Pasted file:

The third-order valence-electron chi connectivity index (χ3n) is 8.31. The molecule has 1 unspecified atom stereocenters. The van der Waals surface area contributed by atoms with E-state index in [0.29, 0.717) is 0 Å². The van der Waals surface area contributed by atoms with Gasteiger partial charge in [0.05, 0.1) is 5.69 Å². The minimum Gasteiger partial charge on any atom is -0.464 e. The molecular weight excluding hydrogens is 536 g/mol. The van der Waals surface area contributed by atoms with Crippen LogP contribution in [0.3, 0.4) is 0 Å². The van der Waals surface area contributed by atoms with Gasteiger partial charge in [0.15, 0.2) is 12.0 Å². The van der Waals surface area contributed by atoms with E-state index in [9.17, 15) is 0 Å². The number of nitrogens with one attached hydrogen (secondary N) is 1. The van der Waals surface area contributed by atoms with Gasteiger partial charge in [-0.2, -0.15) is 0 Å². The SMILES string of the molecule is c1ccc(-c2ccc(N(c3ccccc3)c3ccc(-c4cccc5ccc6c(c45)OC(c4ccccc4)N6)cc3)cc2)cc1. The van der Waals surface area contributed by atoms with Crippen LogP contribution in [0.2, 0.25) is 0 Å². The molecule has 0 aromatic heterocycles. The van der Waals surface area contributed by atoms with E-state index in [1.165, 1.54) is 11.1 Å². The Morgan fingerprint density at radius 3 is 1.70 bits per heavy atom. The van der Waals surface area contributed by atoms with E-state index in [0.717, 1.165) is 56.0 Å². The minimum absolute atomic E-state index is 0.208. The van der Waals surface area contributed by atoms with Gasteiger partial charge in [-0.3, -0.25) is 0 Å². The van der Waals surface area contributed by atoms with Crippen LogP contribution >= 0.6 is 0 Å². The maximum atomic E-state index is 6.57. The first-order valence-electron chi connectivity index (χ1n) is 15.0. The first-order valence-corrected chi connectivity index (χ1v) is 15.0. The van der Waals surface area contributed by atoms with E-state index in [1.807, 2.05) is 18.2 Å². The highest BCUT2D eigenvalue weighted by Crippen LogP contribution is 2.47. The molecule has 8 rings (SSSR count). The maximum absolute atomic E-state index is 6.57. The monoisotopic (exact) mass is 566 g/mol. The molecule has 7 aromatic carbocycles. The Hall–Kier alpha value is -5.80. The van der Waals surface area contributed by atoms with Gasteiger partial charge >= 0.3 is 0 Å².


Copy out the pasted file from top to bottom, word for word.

The third-order valence-electron chi connectivity index (χ3n) is 8.31. The molecule has 1 unspecified atom stereocenters. The van der Waals surface area contributed by atoms with E-state index in [0.29, 0.717) is 0 Å². The van der Waals surface area contributed by atoms with Gasteiger partial charge in [0.05, 0.1) is 5.69 Å². The minimum Gasteiger partial charge on any atom is -0.464 e. The molecular weight excluding hydrogens is 536 g/mol. The van der Waals surface area contributed by atoms with Crippen LogP contribution in [0.3, 0.4) is 0 Å². The van der Waals surface area contributed by atoms with Gasteiger partial charge in [0.15, 0.2) is 12.0 Å². The van der Waals surface area contributed by atoms with E-state index in [9.17, 15) is 0 Å². The number of nitrogens with one attached hydrogen (secondary N) is 1. The van der Waals surface area contributed by atoms with Gasteiger partial charge in [-0.2, -0.15) is 0 Å². The SMILES string of the molecule is c1ccc(-c2ccc(N(c3ccccc3)c3ccc(-c4cccc5ccc6c(c45)OC(c4ccccc4)N6)cc3)cc2)cc1. The van der Waals surface area contributed by atoms with Crippen LogP contribution in [0.2, 0.25) is 0 Å². The molecule has 0 aromatic heterocycles. The van der Waals surface area contributed by atoms with E-state index in [1.165, 1.54) is 11.1 Å². The Morgan fingerprint density at radius 3 is 1.70 bits per heavy atom. The van der Waals surface area contributed by atoms with E-state index in [0.717, 1.165) is 56.0 Å². The minimum absolute atomic E-state index is 0.208. The van der Waals surface area contributed by atoms with Gasteiger partial charge in [-0.3, -0.25) is 0 Å². The van der Waals surface area contributed by atoms with Crippen LogP contribution >= 0.6 is 0 Å². The maximum atomic E-state index is 6.57. The first-order valence-electron chi connectivity index (χ1n) is 15.0. The first-order valence-corrected chi connectivity index (χ1v) is 15.0. The van der Waals surface area contributed by atoms with E-state index in [1.807, 2.05) is 18.2 Å². The highest BCUT2D eigenvalue weighted by Crippen LogP contribution is 2.47. The molecule has 8 rings (SSSR count). The maximum absolute atomic E-state index is 6.57. The monoisotopic (exact) mass is 566 g/mol. The molecule has 7 aromatic carbocycles. The Hall–Kier alpha value is -5.80. The van der Waals surface area contributed by atoms with Gasteiger partial charge >= 0.3 is 0 Å².